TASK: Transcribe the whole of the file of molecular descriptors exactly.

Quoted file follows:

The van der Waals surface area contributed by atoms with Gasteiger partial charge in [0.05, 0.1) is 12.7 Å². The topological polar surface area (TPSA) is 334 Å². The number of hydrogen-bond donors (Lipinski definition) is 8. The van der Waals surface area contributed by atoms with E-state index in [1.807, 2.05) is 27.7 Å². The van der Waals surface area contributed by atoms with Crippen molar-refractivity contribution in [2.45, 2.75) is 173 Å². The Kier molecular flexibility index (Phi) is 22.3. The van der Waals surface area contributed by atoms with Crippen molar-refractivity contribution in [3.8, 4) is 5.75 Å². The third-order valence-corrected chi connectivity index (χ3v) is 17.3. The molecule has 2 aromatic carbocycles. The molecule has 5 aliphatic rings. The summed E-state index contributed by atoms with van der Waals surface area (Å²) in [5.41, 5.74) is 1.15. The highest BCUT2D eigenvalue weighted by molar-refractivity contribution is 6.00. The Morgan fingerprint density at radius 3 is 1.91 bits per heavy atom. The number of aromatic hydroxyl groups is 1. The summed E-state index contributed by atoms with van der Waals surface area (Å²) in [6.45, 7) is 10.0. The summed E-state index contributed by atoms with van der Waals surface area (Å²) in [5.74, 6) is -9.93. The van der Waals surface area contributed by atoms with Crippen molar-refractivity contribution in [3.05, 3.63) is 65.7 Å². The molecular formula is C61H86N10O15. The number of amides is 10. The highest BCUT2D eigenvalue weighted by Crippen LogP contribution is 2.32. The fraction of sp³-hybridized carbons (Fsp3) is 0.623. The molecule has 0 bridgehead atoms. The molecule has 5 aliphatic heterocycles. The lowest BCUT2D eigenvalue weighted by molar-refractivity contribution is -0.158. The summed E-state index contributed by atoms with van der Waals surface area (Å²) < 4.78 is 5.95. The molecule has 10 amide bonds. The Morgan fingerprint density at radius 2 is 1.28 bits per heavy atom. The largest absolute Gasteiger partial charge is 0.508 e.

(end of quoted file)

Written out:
The van der Waals surface area contributed by atoms with Gasteiger partial charge in [0.05, 0.1) is 12.7 Å². The topological polar surface area (TPSA) is 334 Å². The number of hydrogen-bond donors (Lipinski definition) is 8. The van der Waals surface area contributed by atoms with E-state index in [1.807, 2.05) is 27.7 Å². The van der Waals surface area contributed by atoms with Crippen molar-refractivity contribution in [2.45, 2.75) is 173 Å². The Kier molecular flexibility index (Phi) is 22.3. The van der Waals surface area contributed by atoms with Crippen molar-refractivity contribution in [3.8, 4) is 5.75 Å². The third-order valence-corrected chi connectivity index (χ3v) is 17.3. The molecule has 2 aromatic carbocycles. The molecule has 5 aliphatic rings. The summed E-state index contributed by atoms with van der Waals surface area (Å²) in [5.41, 5.74) is 1.15. The highest BCUT2D eigenvalue weighted by molar-refractivity contribution is 6.00. The Morgan fingerprint density at radius 3 is 1.91 bits per heavy atom. The number of aromatic hydroxyl groups is 1. The summed E-state index contributed by atoms with van der Waals surface area (Å²) in [6.45, 7) is 10.0. The summed E-state index contributed by atoms with van der Waals surface area (Å²) in [5.74, 6) is -9.93. The van der Waals surface area contributed by atoms with Crippen molar-refractivity contribution in [3.05, 3.63) is 65.7 Å². The molecular formula is C61H86N10O15. The number of amides is 10. The highest BCUT2D eigenvalue weighted by Crippen LogP contribution is 2.32. The fraction of sp³-hybridized carbons (Fsp3) is 0.623. The molecule has 0 bridgehead atoms. The molecule has 5 aliphatic heterocycles. The lowest BCUT2D eigenvalue weighted by molar-refractivity contribution is -0.158. The summed E-state index contributed by atoms with van der Waals surface area (Å²) < 4.78 is 5.95. The molecule has 10 amide bonds. The Morgan fingerprint density at radius 2 is 1.28 bits per heavy atom. The largest absolute Gasteiger partial charge is 0.508 e.